Daniel Drummond certainly passed the eye test at this year’s track and field state championships.
Standing 6-foot-3 and a reported 265 pounds, the Flowery Branch High senior managed to stick out, even among the biggest crop of competitors at the Georgia Olympics. He left a couple hours after he arrived with a complete sweep, winning the Class AAA state title in the discus (169-feet, 6-inches) as well as the shot put (57-6.5).
Talk about a successful day.
For his efforts, Drummond is The Times 2009 Boys Track and Field Athlete of the Year.
“Now that I’ve had time to look back on it, winning state in both is a big accomplishment,” Drummond said. “To be able to do both is really awesome.”
The drive to win both state titles as a senior was enough to keep the defending state champion in the discus from graduating after the fall semester and his trip to the Class AAA state title game with the Flowery Branch football team.
He had already earned enough credits to enroll at Georgia Tech and could have started to prepare for the 2009 football season; Drummond plans to play running back for the Yellow Jackets. On top of that, enrolling early would put him in good standing for summer practice, with a spring among future teammates under his belt.
But that drive to capture two state titles in his final year of high school was enough to compel Drummond to spend one more semester on campus at Flowery Branch. Even a pulled hamstring prior to the Region 7-AAA track meet didn’t derail his desire to finish his high school career as a three-time state champion.
“He really wanted that double gold this season,” said his father, Jim Drummond.
What drives Daniel Drummond’s success for track and field also applies to football — his constant desire to refine his body through endless hours of physical conditioning.
Lifting weights is a big part of preparing for a punishing career as a Division-I football player, but it also includes running, resistance work, explosiveness training and swimming, among other training outlets.
Drummond used his resources to his full advantage with gym memberships at The Factory in Duluth, Competitive Edge Sports, Bodyplex, Swim Atlanta, and also at Flowery Branch High’s weight room.
“Swimming is probably the hardest workout that I do,” Drummond said. “But I always feel really refreshed afterward.”
At The Factory, Drummond is already training in good football company, including Georgia linebacker Rennie Curran, Seattle Seahawks running back Justin Griffith and 2010 Georgia Tech verbal commit Denzel McCoy.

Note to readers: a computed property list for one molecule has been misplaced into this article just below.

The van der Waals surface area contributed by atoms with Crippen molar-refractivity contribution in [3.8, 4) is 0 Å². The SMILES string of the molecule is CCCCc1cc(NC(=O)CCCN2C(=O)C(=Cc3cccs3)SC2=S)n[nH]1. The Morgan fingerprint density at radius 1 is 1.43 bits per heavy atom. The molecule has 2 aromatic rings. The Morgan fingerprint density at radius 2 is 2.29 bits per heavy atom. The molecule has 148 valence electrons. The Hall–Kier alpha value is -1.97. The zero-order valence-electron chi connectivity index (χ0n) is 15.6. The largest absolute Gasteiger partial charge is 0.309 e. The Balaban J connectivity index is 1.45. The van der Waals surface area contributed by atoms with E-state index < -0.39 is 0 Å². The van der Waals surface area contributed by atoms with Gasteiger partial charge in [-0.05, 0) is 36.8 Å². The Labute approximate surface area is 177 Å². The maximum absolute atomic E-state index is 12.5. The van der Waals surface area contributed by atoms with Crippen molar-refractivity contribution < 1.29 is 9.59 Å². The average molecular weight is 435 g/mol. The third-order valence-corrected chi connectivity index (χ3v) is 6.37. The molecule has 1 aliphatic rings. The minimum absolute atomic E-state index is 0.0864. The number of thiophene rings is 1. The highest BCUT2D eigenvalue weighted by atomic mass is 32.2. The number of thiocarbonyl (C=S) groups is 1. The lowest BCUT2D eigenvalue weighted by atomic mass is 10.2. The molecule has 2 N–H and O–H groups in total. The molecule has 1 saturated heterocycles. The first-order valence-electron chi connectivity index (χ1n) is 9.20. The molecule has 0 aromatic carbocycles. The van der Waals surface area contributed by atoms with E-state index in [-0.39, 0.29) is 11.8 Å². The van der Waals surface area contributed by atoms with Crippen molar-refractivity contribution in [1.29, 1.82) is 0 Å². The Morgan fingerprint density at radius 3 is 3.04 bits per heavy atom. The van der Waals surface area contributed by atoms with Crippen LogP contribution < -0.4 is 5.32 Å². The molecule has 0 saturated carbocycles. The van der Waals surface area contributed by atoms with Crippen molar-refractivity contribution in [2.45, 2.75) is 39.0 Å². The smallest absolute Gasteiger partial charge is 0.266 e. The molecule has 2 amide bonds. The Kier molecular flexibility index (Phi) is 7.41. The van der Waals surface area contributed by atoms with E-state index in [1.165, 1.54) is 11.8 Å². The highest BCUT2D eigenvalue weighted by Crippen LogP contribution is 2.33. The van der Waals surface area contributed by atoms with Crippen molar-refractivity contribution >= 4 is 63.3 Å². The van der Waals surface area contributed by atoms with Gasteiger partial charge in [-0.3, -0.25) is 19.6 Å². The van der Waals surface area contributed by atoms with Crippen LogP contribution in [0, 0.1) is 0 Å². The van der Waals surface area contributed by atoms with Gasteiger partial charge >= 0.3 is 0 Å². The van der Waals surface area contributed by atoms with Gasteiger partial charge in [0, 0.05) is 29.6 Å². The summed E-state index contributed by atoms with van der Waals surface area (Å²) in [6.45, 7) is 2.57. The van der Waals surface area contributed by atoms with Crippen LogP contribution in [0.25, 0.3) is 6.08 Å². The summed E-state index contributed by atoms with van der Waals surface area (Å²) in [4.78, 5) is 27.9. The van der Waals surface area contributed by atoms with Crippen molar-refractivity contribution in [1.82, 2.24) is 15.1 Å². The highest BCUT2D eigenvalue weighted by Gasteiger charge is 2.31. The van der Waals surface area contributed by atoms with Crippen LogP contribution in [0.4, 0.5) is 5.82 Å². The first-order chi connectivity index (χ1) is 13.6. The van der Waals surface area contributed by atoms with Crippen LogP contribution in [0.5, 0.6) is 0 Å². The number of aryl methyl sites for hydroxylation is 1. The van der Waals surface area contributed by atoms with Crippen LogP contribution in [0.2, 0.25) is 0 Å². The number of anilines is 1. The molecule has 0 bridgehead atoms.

With a commitment to lifting that takes up close to 20 hours each week, Drummond is seeing positive results, especially when compared to his future teammates at Georgia Tech.
The future Yellow Jacket broke Flowery Branch records in the squat (600 pounds), bench press (415) and a power clean of 330. Georgia Tech’s highest when combining those three disciplines last season was defensive lineman Vance Walker at 1,310.
“Daniel’s walking in the door at Georgia Tech at 1,345,” his father added.
On top of rigourous workouts, his eating schedule is also pretty steady. A breakfast every day at 8 a.m. consisting of a protein shake, oatmeal and fruit is a must, followed by a steady stream of carbohydrates and lean meat during the day.
“If you’re not eating right, you’re just spinning your wheels,” Drummond added.
With Drummond’s success this season in track and field, he isn’t ready to shut the door on the possibility of both sports in college. Of course, with a full athletic scholarship, football has to remain a top priority.
The family already broached the topic with Georgia Tech football coach Paul Johnson to gauge his feeling on the issue. “Coach Johnson said it wouldn’t be a problem as long as Daniel was able to give 200 percent to football and 200 percent to his academics,” said Drummond’s father.
“I didn’t think I was going to miss track and field, but just in these last couple days I have,” Daniel Drummond said. “Obviously football has to be my first priority, but if it’s all right with coach Johnson, I’ll give (track) a try.”